Sorry to go off-topic...
12/07/2008 7:42 PM
There were intermittent uprisings in Cuba before 1868, including three successive invasions launched from the United States by Narciso López.
But it is the Ten Years War (1868-78), also known as Cuba's Great War, initiated by Carlos Manuel de Céspedes, which spread from one end of the island to the other, cost hundreds of thousands of lives and laid waste to the island. All for naught because the U.S. refused to recognize the rebels' belligerency rights much less do for Cuba what France had done for it because it did not want to alienate Britain, whose financiers were underwriting Spain's war effort.
The U.S. had just fought a civil war to end slavery, and Britain had abolished slavery in its dominions 30 years earlier, but neither could see its way to support Cuban revolutionaries whose first act in fact had been to emancipate Cuba's slaves.
The U.S. proposed to the Cubans that they buy the island from Spain with a loan secured from American bankers. If they defaulted, however, the U.S. could intervene to collect the debt. The Cubans wisely declined to purchase their freedom on credit and with such a guarantor.
The first War of Cuban Independence ended in an armistice in 1878 and resumed briefly in 1879 (the "Little War") before the Spaniards finally "pacified" Cuba.
Alone the Cubans had held out for 10 years against the Spanish-British-American axis. No doubt they would succeeded in securing Cuba's independence without he interference of the greatest power in Europe and the greatest power in the Americas.
In 1895, José Martí organized a new uprising, known as Martí's Revolution or Cuba's second War of Independence, which was indeed a continuation of the first war after a 16-year hiatus (which allowed a new generation of Cubans to be born to replace that decimated in the Ten Years War).
The military leaders of the 1895 Revolution were the most prominent generals of the previous war, Máximo Gómez and Antonio Maceo.
The U.S., once again, refused to recognize the Cubans' belligerency rights, enforcing its Neutrality Laws against the rebels while its arms manufacturers were allowed to sell armaments on credit to Spain.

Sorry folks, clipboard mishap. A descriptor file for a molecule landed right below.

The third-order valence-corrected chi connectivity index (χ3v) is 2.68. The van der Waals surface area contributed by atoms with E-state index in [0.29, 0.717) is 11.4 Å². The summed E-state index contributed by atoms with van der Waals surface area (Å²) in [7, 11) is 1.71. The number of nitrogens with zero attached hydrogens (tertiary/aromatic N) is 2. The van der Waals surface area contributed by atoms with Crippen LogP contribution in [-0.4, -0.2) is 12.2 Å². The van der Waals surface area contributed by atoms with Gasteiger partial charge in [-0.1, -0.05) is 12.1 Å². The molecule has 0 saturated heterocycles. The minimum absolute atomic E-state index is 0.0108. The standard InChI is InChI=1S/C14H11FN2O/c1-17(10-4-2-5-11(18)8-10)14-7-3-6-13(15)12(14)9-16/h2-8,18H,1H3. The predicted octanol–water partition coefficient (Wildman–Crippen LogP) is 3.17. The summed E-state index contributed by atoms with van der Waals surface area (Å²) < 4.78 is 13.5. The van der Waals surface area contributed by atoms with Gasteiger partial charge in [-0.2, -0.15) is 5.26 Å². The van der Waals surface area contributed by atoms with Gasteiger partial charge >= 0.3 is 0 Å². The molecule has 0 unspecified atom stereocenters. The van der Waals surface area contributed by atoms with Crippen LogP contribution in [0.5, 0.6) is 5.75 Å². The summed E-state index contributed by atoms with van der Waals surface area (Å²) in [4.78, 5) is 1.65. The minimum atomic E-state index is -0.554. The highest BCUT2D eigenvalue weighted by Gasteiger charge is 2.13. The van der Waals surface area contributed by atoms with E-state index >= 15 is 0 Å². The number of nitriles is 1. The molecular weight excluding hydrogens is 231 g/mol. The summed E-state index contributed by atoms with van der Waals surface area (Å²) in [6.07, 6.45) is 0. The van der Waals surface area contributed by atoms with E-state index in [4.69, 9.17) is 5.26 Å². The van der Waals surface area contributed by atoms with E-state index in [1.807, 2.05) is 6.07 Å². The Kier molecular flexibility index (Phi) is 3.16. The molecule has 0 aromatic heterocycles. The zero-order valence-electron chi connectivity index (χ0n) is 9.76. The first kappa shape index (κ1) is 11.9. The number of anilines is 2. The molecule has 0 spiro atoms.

Desperate by what it recognized as its impending defeat, Spain established the world's first concentration camps in Cuba, where it interned the families of the rebels, killing more of them than it did rebels on the battlefield.
When the "apple was ripe," that is, when nearly a quarter of Cuba's population had been exterminated and the rebels were in effective control of 90% of the island, the U.S. finally decided that it would intervene "on the side of humanity and Christianity."
Martí and Maceo were already dead, but had they been living would have aggressively opposed U.S. intervention; but there was nothing that the Cubans could do to stop the advance of their newfound sunshine allies.
The Spanish-American War, as the Americans renamed Cuba's War of Independence -- the French, to their credit, did not call the American Revolution the "French-English War," though they had more reason to do so -- lasted only a few months with only 400 casualties on the American side, most of whom died of chronic diarrhea.
This was Theodore Roosevelt's "Splendid Little War" and the beginning of American imperialism. Cubans were its first victims. Our country was occupied, our independence curtailed and a chunk of our territory (Guantánamo Bay) stolen by the Americans. (Again, imagine if the French had seized Chesapeake Bay and established a naval base there!)
Cuba's War of Independence will not be concluded till the Americans quit Guantánamo and their last overlord Fidel Castro, installed by them in 1959, is driven from power.